10 Spectacular Artificial Reefs Throughout the Ocean

6 years ago
From a famous statue of Jesus Christ to a Volkswagen Beetle, here are 10 Spectacular Artificial Reefs Throughout The Ocean.\r
#5 - The Christ of the Abyss\r
There are a few of the Christ of the Abyss statues in the waters of our world, but this one is the original. The original was placed in the Mediterranean Sea near the spot where people believed Dario Gonzatti, the first Italian to use scuba gear, died back in 1947. The statue depicts Jesus Christ offering his hands in peace. The statue, which was carved by Guido Galletti, was sunk on August 22, 1954, but due to excessive corrosion, it was removed in 2003 to be restored to its former glory. Not even a year later, on July 17, 2004, the statue was returned to its watery home. \r
#4 - The Ocean Atlas\r
In new, Jason Taylor dropped this 60-ton statue into the waters of the Bahamas, piece by piece. The model he used was a small Bahamian school girl named Camilla, and he designed the piece so that she is supporting the weight of the ocean on her shoulders like Atlas does with the weight of the world. Like all of his creations, Jason made this piece of art to last through lifetimes. He claims that the statue will never disintegrate but rather as time passes, more and more calcium will build up around the outside. He is excited to eventually see the outcome of the pieces he has made and says this about it “I am making these inert objects, but the environment is giving them their souls.” Well have to see just how awesome this sculpture becomes once the ocean gives it a soul. \r
#3 - The Governors River Walk Reef\r
Located off the coast of Palm Beach Florida, the Governors River Walk Reef is made up of four sunken ships, concrete corridors that connect one ship to the next and an assortment of large limestone blocks. The project started when US Customs gave the four ships to the Palm Beach Countys Artificial Reef Program as part of the Operation River Walk. The program, which was conceived to eliminate drug smuggling up and down the Miami River turned four former drug vessels named the Shasha Boekanier, St. Jacques, Gilbert Sea, and Thozina into an artificial reef. The Shasha Boekanier even has a memorial statue at the northern tip that was placed there by the Delray Beach police and firefighters to honor those lives lost due to drug smugglers. This spectacular sight is now a perfect spot for recreational diving since there is a huge variety of tropical fish as well as turtles and different species of shark. \r
#2 - The USS Oriskany\r
The sinking of this giant vessel had to be reviewed and overseen by the Environmental Protection Agency to ensure that all toxic substances on the ship were properly removed and cleaned out before the sinking took place. In 2006, the Es-class retired aircraft carrier was sunk off the coast of Florida to create an artificial reef. Even though the aircraft carrier had battle stars for services in both the Korean and Vietnam wars, its destiny was to become the largest man-made reef in the whole world. Usually, after you sink a vessel intended to become a reef, it takes time for the life around the structure to grow accustomed to it and decide to move in. With the case of the USS Oriskany, the move-ins began occurring right after it was sunk. Local diver Bryan Clark recounts his first dive to the colossal ship just a few days after it sunk. According to Clark, a crab hatch must have happened right before or after the ship was sunk because the wreck was covered by thousands and thousands of tiny baby crabs which, of course, attred even more fish and wildlife all of which decided to stay. \r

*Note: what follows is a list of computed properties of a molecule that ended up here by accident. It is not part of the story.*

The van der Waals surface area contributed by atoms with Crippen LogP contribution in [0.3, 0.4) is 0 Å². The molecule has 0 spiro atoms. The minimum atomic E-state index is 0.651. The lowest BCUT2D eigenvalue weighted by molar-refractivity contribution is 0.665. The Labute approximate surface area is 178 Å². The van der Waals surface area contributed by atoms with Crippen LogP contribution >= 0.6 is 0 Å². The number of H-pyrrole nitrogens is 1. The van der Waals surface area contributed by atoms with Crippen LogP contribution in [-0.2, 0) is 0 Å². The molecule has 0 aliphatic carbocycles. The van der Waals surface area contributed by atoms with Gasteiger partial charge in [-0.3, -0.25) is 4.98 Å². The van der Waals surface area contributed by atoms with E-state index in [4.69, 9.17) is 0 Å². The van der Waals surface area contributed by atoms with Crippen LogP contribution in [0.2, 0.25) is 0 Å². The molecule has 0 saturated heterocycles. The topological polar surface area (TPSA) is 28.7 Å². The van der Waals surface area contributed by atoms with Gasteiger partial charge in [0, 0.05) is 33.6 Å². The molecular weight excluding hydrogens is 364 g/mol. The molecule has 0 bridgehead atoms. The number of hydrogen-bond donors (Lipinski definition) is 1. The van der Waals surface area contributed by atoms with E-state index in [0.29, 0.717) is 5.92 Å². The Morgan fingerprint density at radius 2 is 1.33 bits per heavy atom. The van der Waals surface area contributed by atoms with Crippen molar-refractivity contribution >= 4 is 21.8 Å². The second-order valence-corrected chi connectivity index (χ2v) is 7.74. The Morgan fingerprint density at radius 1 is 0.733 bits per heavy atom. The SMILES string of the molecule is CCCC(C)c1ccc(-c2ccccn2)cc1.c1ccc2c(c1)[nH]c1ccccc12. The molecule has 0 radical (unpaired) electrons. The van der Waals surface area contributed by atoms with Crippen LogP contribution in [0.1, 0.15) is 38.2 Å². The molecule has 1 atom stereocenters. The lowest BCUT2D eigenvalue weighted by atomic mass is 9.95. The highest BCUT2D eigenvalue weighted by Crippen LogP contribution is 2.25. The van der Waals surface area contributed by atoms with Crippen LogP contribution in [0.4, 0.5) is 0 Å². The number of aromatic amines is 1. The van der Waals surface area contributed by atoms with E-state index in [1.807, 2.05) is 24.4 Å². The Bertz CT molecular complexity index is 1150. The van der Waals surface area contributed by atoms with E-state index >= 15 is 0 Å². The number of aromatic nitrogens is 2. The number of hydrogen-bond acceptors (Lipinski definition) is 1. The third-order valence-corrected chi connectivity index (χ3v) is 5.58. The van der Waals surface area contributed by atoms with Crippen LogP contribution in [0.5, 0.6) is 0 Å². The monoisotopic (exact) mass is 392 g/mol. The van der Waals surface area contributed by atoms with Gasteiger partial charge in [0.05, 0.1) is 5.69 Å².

#1 - The Sunken Volkswagen\r
This spectacular piece was imagined and created by a man named Jason deCaires Taylor in an effort to save the lobster population in Cancun, Mexico. Taylor had been snorkeling around the bottom of one of his famous sculptures in Cancun when he was delighted to see a gathering of 100 or so lobsters. He went back a week later to be shocked after finding that every single lobster had disappeared. He soon discovered that the reason for the lobsters disappearance was due to the local fisherman going out at night and capturing them to eat and sell. In an effort to change the rapid population decrease Jason Taylor set to work creating this hollow replica of a Volkswagen car. Even though it is hollow, the creation weighed nine tons and proved a difficult feat to move it to its final resting place under the water. Even the best intentions and the best-laid plans can go awry, and for the first two years after its placement, Jason was beginning to feel as though he had failed. It took over two years for lobsters to decide that they trusted the VW enough to claim it as their own and move inside. Thankfully, the la